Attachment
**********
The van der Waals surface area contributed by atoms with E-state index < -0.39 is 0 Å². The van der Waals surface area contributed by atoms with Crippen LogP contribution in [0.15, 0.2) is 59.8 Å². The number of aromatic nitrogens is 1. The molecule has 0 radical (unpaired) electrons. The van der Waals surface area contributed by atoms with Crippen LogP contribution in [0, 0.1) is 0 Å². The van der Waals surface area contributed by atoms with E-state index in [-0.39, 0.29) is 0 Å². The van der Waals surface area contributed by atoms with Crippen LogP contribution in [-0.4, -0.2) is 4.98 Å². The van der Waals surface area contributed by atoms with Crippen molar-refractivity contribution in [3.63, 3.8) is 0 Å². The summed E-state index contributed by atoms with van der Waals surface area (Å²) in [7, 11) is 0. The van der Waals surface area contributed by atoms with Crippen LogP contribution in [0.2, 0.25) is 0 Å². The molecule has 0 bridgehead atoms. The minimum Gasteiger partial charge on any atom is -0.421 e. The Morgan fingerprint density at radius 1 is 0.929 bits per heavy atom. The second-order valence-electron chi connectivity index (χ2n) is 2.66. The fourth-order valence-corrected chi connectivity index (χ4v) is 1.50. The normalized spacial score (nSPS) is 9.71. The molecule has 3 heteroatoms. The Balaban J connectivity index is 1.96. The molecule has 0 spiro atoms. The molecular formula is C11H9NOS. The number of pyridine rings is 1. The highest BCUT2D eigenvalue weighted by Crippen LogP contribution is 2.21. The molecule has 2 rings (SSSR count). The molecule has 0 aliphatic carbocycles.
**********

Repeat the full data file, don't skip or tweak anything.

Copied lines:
The van der Waals surface area contributed by atoms with E-state index < -0.39 is 0 Å². The van der Waals surface area contributed by atoms with Crippen LogP contribution in [0.15, 0.2) is 59.8 Å². The number of aromatic nitrogens is 1. The molecule has 0 radical (unpaired) electrons. The van der Waals surface area contributed by atoms with Crippen LogP contribution in [0, 0.1) is 0 Å². The van der Waals surface area contributed by atoms with E-state index in [-0.39, 0.29) is 0 Å². The van der Waals surface area contributed by atoms with Crippen LogP contribution in [-0.4, -0.2) is 4.98 Å². The van der Waals surface area contributed by atoms with Crippen molar-refractivity contribution in [3.63, 3.8) is 0 Å². The summed E-state index contributed by atoms with van der Waals surface area (Å²) in [7, 11) is 0. The van der Waals surface area contributed by atoms with Crippen LogP contribution in [0.2, 0.25) is 0 Å². The molecule has 0 bridgehead atoms. The minimum Gasteiger partial charge on any atom is -0.421 e. The Morgan fingerprint density at radius 1 is 0.929 bits per heavy atom. The second-order valence-electron chi connectivity index (χ2n) is 2.66. The fourth-order valence-corrected chi connectivity index (χ4v) is 1.50. The normalized spacial score (nSPS) is 9.71. The molecule has 3 heteroatoms. The Balaban J connectivity index is 1.96. The molecule has 0 spiro atoms. The molecular formula is C11H9NOS. The number of pyridine rings is 1. The highest BCUT2D eigenvalue weighted by Crippen LogP contribution is 2.21. The molecule has 2 rings (SSSR count). The molecule has 0 aliphatic carbocycles.